A new MIT study of COVID-19 transmission casts doubt on both the adequacy of physical distancing guidelines and the rationale for occupancy limits in large, well-ventilated indoor settings. The study, published this week in Proceedings of the National Academy of Sciences, highlights the danger from tiny respiratory droplets that circulate throughout a room, which cannot be avoided by maintaining a distance of six feet from other people, as long recommended by the Centers for Disease Control and Prevention.
The authors—Martin Bazant, a professor of chemical engineering and mathematics, and John Bush, a professor of applied mathematics who specializes in fluid dynamics—note that the six-foot rule assumes "the primary vector of pathogen transmission is the large drops ejected from the most vigorous exhalation events, coughing and sneezing." The rule makes sense based on that assumption, since "high-speed visualization of such events reveals that [six feet] corresponds roughly to the maximum range of the largest, millimeter-scale drops."
But "there is now overwhelming evidence that indoor airborne transmission associated with relatively small, micron-scale aerosol droplets plays a dominant role in the spread of COVID-19." The six-foot rule does not address that risk. In fact, Bazant and Bush say, "one is no safer from airborne pathogens" at 60 feet than at six feet when the air is well-mixed.
"We argue that, in the context of airborne transmission in a well-mixed space, the benefits of the six-foot rule are limited," Bazant told Fox News. "As everyone in the room is breathing the same air, they share the same risk. Social distancing may thus be giving you a false sense of security. However, we note that the six-foot rule is valuable in limiting transmission by respiratory jets [such as those emitted by coughs and sneezes], which pose a heightened risk when people are not wearing masks."
Using data from earlier research, including studies of COVID-19 superspreading events, Bazant and Bush developed a model that estimates indoor transmission risk based on factors such as ventilation, the size of the space, the number of people present, the level of activity (e.g., singing, shouting, or exercising vs. quiet speech or resting), the use of face masks, and the amount of time spent in the space. They found that some safeguards can have a dramatic impact on the likelihood that a carrier will spread the virus.
In "a typical American classroom, designed for an occupancy of 19 students and their teacher," for instance, "the safe time after an infected individual enters the classroom is 1.2 [hours] for natural ventilation and 7.2 [hours] with mechanical ventilation." That's assuming "a quiet classroom," where "resting respiration is the norm." When masks are added, "these bounds are increased dramatically, to 8 and 80 [hours], respectively." If students spend six hours a day in the classroom, "a school group wearing masks with adequate ventilation would thus be safe for longer than the recovery time for COVID-19," and "school transmissions would be rare," which jibes with what has been observed after schools are reopened.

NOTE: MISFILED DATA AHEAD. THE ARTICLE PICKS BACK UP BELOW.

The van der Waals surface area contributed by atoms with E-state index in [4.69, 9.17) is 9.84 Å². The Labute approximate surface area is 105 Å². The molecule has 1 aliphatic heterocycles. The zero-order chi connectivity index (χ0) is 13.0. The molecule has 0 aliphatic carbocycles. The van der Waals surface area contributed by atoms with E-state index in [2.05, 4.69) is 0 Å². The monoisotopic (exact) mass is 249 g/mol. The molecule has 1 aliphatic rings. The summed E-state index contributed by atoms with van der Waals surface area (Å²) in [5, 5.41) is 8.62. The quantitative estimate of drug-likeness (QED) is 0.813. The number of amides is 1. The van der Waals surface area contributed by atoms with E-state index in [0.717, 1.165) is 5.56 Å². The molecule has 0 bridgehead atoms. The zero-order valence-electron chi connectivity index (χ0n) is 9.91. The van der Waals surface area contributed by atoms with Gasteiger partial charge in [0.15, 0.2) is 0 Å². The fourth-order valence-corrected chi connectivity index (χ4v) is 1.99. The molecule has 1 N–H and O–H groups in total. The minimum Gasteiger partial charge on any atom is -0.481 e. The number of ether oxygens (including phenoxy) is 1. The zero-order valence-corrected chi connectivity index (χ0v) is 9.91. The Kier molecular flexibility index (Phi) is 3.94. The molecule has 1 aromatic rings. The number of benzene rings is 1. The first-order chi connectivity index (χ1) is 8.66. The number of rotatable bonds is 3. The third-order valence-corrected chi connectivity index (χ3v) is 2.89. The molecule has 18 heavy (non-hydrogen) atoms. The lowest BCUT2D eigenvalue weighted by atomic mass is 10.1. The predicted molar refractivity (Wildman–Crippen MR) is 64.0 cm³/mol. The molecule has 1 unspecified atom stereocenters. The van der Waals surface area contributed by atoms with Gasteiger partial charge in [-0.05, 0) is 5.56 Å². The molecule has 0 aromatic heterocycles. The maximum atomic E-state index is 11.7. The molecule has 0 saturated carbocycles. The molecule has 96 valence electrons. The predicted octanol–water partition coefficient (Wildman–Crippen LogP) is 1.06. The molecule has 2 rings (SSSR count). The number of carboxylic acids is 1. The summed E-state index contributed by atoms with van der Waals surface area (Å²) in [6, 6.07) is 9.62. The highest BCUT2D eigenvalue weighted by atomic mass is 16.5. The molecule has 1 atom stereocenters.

Bazant and Bush's estimates are much less reassuring for "elderly homes and long-term care facilities, which account for a large fraction of COVID-19 hospitalizations and deaths." Based on New York City's rules for nursing homes, which allow up to three residents per room and require at least 80 square feet each, and assuming natural ventilation, "the Six-Foot Rule fails after only [three minutes] under quasi-steady conditions, or after 17 [minutes] for the transient response to the arrival of an infected person." Even with mechanical ventilation, "three occupants could safely remain in the room for no more than 18 [minutes]" in the steady-state scenario.
"This example provides insight into the devastating toll of the COVID-19 pandemic on the elderly," Bazant and Bush write. "It underscores the need to minimize the sharing of indoor space, maintain adequate, once-through ventilation, and encourage the use of face masks."
Bazant and Bush's calculations also suggest that government-imposed occupancy limits, a common response to the pandemic, make sense only in some indoor settings. "Our analysis shows that many spaces may be safe to reopen at full occupancy, while others carry significant risk," Bazant told Fox News, "depending on the amount of time people spend together, the ventilation rate, whether face masks are worn, and other factors."
Bazant and Bush have created an online app that calculates the maximum recommended cumulative exposure time (CET) in various settings. The parameters include age group, viral strain, "room specifications" (classroom, living room, church, restaurant, etc.), and "human behavior," including mask use and activity level. The "advanced mode" of the app includes additional factors, such as infection prevalence and population immunity.
After a person infected by the Wuhan strain enters a church occupied by 100 people who are wearing masks and speaking but not singing, for instance, the basic app says the CET should be no more than 17 hours. Assuming a one-hour service, the app recommends an occupancy limit of 211 people. For a commercial airliner with the same number of people, the maximum CET is 54 hours. The recommended maximum occupancy for an eight-hour flight is 160 passengers. Those estimates assume that a 10 percent risk of airborne transmission is tolerable.
"Often times the space is large enough, the ventilation is good enough, and the amount of time people spend together is such that those spaces can be safely operated even at full capacity, and the scientific support for reduced capacity in those spaces is really not very good," Bazant told CNBC, mentioning large university classrooms as an example. "I think if you run the numbers, even right now, for many types of spaces, you'd find that there is not a need for occupancy restrictions."